Indeed, ‘AM’ is a consolidation of all that has gone before it and delivered with all the confidence of a band hitting its stride at the point when most groups flounder, wither and die. Blending the razor-sharp indie smarts of their youth with the heady and heavy rock that had been introduced under Josh Homme’s tutorage, Arctic Monkeys also introduce the hitherto untapped influences of hip-hop and R’n’B.
There’s a salacious grind at the heart of ‘Do I Wanna Know?’ and that naughtiness works its way into ‘Arabella’. Elsewhere, those late nights are evoked on ‘Why’d You Only Call Me When You’re High?’.
Josh Homme, no slouch himself when it comes to hedonistic pursuits, said of ‘AM’: “It's a really cool, sexy after-midnight record.” He’s not wrong, but he might also have added that Arctic Monkeys had also just delivered another classic to their cannon.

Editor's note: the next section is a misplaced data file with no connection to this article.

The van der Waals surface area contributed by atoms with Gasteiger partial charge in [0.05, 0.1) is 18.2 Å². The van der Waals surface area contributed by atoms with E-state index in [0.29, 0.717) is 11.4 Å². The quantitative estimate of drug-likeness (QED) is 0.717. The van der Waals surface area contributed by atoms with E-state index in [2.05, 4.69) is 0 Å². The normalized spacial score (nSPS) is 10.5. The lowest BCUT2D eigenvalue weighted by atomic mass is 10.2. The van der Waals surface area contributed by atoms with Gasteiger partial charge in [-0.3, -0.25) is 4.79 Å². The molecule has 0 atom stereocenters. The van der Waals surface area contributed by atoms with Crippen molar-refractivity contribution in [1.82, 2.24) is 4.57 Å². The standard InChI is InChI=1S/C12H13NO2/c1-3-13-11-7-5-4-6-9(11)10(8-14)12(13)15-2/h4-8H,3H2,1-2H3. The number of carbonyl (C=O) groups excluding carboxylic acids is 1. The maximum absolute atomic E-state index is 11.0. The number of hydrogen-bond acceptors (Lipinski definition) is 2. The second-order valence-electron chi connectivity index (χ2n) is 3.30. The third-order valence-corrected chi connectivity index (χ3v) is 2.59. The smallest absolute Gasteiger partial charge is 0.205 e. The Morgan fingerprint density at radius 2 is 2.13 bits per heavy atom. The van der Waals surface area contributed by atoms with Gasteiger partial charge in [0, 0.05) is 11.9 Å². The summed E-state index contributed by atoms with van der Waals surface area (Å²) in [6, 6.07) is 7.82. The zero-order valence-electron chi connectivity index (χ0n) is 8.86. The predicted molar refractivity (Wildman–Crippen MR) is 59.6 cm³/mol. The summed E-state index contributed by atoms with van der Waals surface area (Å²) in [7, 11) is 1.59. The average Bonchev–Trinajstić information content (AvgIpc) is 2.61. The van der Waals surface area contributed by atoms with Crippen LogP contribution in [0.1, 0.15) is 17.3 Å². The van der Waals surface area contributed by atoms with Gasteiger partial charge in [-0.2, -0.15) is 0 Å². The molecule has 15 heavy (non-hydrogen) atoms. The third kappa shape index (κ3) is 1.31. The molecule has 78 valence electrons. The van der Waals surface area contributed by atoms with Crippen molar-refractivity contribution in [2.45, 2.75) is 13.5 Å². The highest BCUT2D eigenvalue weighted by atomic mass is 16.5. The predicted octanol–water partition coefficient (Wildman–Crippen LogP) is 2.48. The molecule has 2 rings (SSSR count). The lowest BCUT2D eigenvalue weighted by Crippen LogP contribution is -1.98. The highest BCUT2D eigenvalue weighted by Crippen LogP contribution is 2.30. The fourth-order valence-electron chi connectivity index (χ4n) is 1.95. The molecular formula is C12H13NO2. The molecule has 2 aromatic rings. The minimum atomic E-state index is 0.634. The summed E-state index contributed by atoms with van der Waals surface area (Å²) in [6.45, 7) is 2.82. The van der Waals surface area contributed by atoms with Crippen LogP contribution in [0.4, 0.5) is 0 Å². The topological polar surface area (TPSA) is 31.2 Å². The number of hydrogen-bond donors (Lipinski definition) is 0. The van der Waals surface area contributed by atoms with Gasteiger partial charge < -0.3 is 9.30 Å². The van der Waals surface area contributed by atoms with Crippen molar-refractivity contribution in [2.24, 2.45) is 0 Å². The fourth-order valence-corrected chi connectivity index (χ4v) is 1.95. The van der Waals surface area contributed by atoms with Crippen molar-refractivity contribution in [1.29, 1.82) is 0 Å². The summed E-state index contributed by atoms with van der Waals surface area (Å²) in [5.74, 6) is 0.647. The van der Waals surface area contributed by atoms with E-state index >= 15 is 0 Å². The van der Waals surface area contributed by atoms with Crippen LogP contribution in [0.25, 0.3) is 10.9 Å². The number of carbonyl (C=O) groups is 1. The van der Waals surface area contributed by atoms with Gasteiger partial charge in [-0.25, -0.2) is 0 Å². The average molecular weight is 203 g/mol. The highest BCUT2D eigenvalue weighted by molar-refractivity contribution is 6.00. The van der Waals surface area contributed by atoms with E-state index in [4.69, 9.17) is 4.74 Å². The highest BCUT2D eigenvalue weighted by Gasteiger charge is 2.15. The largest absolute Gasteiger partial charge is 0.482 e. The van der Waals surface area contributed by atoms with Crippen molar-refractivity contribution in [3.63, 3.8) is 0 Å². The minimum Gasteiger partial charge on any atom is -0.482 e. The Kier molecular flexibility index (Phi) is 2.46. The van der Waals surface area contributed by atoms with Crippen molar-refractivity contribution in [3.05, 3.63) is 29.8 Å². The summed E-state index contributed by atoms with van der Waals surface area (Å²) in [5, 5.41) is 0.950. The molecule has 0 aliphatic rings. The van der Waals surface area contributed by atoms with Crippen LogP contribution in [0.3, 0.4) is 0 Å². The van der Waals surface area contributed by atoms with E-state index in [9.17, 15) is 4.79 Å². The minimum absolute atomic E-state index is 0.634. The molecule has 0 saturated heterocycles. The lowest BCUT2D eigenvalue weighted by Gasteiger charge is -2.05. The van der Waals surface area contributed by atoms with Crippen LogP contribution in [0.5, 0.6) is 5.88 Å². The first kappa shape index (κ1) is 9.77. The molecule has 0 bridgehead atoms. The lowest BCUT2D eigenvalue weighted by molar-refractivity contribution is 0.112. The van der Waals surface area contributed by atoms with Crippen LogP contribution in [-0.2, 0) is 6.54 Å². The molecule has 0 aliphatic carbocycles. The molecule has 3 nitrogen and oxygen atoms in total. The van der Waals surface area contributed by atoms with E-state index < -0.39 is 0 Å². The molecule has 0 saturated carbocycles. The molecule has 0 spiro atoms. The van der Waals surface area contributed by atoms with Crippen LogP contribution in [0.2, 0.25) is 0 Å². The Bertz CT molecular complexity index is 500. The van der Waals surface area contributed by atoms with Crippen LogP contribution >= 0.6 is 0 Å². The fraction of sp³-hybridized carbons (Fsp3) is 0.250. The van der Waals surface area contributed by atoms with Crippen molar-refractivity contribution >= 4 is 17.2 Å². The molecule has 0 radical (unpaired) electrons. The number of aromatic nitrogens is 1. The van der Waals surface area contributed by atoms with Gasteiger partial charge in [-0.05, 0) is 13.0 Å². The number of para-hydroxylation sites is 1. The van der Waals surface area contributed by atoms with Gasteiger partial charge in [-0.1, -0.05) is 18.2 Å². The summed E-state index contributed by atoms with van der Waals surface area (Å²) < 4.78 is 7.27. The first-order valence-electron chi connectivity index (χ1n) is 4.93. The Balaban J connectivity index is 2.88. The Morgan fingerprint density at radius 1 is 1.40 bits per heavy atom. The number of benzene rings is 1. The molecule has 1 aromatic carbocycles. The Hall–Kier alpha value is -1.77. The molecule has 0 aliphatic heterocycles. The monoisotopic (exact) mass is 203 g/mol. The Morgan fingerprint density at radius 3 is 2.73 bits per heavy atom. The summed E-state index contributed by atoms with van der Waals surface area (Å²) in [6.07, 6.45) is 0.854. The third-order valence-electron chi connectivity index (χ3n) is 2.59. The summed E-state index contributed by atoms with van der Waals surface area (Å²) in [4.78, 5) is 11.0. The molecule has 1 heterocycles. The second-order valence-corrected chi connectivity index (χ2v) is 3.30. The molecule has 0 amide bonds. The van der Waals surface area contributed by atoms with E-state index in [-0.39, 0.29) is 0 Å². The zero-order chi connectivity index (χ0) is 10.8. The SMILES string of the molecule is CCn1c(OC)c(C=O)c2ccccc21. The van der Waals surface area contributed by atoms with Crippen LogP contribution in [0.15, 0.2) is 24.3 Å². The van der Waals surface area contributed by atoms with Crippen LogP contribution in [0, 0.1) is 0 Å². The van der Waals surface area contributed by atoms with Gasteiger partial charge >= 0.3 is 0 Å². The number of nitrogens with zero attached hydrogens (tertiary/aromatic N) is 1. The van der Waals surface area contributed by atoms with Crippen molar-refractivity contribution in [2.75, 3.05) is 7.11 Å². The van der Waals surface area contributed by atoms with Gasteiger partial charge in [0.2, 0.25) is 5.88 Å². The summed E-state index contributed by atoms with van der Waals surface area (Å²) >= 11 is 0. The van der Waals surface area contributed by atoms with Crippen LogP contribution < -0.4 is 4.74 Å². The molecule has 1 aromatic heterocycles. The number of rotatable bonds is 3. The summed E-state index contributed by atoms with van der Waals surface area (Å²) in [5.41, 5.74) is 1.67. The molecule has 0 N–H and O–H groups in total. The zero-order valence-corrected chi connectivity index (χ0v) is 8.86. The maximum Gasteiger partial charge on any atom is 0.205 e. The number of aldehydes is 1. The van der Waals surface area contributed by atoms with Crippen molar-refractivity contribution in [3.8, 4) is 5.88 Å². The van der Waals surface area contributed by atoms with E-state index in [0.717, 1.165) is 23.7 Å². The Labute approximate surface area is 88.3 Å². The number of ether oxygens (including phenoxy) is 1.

Other album tracks include: 'R U Mine?', 'One for the Road', 'I Want It All', 'No.1 Party Anthem', 'Mad Sounds', 'Fireside', 'Snap Out of It', 'Knee Socks' and 'I Wanna Be Yours'.
Tranquility Base Hotel + Casino (2018)
The five-year gap between the release of albums may have suggested a band resting on its laurels or simply running out of ideas, but the reality was far different.
‘Tranquility Base Hotel + Casino’ finds Arctic Monkeys doing what so many bands refuse to countenance – taking a chance. Indeed, the band’s sixth studio album is such a radical departure from the hook-laden rock music that made their name that fans are still divided over the record’s merits.